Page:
After diving I came home while my dear wife got some time off to herself, and then she went shopping for Thanksgiving Dinner.

I prevailed upon her to buy a turkey and she outdid herslf - she bought all the vital parts of a fine traditional family dinner- a 14 pound fresh turkey, squash, potatoes, cranberry sauce, stuffing and more.

She then made perhaps the finest most succulent Turkey yet. Interestingly enough the Turkey seems to have led its previous life as a far-left Democrat as one had to open the legs and reach into the nether cavity to pull its neck out of its ass, an affliction that seems to have taken over the Democratic left as of late, but I digress. Indeed it was a most noble bird, served perfectly and we're still eating excellent leftovers with no end in sight. Thanks for a very fine Thanksgiving 'Tash.

Then, today the 24th was Abby's 4th birthday, a day ful of great excitement, beginning with her waking us at 6am to announce it was her birthday. Much like the army, having little kids means you do more before 9am than most people do all day.

First she received her present - a Fisher Price real digital camera (in pink of course):

She then took 60 pictures in about as many seconds, getting better with the camera all the while. This is a great product for kids - pretty tough, very simple to use, and easy to take pictures including viewing them on an LCD screen on the camera and a USB port for easy transfer to the PC for saving and printing.

We then had a 4th Birthday breakfast, including a cake with layers made by her Baba (Russian for grandmother of course) and a cream filing by Tash.

After that we watched Raffi and then went to the Olive Garden for Abby's favorite lunch - a cheese and black olive pizza.

We then drove to the Livonia YMCA and fulfilled her next birthday wish - she wanted to go swimming and swimming we went, and everyone had a good time.

She was then officially tired out and proclaimed it the best birthday ever. She gets a party tomorrow, so this weekend is not done yet.

Saturday, November 17, 2007

More Government waste - Clinton Firearms destruction policy still alive and well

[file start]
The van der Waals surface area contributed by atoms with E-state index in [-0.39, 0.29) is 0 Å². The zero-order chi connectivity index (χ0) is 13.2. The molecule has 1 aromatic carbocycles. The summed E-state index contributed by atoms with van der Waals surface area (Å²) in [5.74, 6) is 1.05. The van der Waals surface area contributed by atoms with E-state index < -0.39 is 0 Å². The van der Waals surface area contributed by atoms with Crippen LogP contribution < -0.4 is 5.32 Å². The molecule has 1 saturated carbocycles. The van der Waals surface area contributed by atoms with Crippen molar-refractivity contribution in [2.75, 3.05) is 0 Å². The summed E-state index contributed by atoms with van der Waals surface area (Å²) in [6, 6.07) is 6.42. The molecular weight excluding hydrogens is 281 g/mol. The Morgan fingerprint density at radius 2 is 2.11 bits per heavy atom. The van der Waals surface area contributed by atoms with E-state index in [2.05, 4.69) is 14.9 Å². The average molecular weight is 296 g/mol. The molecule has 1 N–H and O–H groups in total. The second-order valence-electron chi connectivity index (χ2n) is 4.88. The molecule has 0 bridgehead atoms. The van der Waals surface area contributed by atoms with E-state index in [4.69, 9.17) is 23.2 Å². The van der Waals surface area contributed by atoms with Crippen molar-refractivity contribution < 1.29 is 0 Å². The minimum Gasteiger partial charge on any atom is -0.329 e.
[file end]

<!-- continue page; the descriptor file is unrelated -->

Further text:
Under 41 CFR 101-42.1102-10, Firearms from Federal agencies can only be transferred to State law enforcement which must abide by the same regulation for disposal, or smelted down.

This leads to an incredibly wasteful and spiteful destruction of fine, collectible firearms.

For example, the United States Park Police is transitioning from the HK P7 M8 and M13 in 9mm to the HK USP in 40 S&W. With approximately 600 officers, this is a large purchase, and a large number of P7s, marked with United States Park Police markings that will face destruction. Indeed, even officers are not being allowed to purchase their old service firearms but all will have tio be turned in and destroyed.

Based on good information from an anonymous source with knowledge of the transition, it is known that Glock Inc offered to trade a Glock 22 and a Glock 27 for each P7, at no cost to the agency. HK apparently offered a similar trade-in deal for their USP 40s.

Unfortunately, due to this Clintonian regulation, the P7s are going to be destroyed and the department has to spend some serious money, reequipping its officers with the new firearms rather than obtaining the same firearms without any cost to the Agency or the taxpayer.

Given the value of the P7s on the collector market are probably in the range of $600-700 dollars at least, and we're talking about a minimum of 600 firearms, that's a seriously wasteful and spiteful destruction of firearms, depriving collectors of rare firearms marked from a Federal law enforcement agency.

Multiply this waste by each armed federal agency and this is a serious wasteful legacy from the Clinton war on guns that has yet to be repealed or even addressed.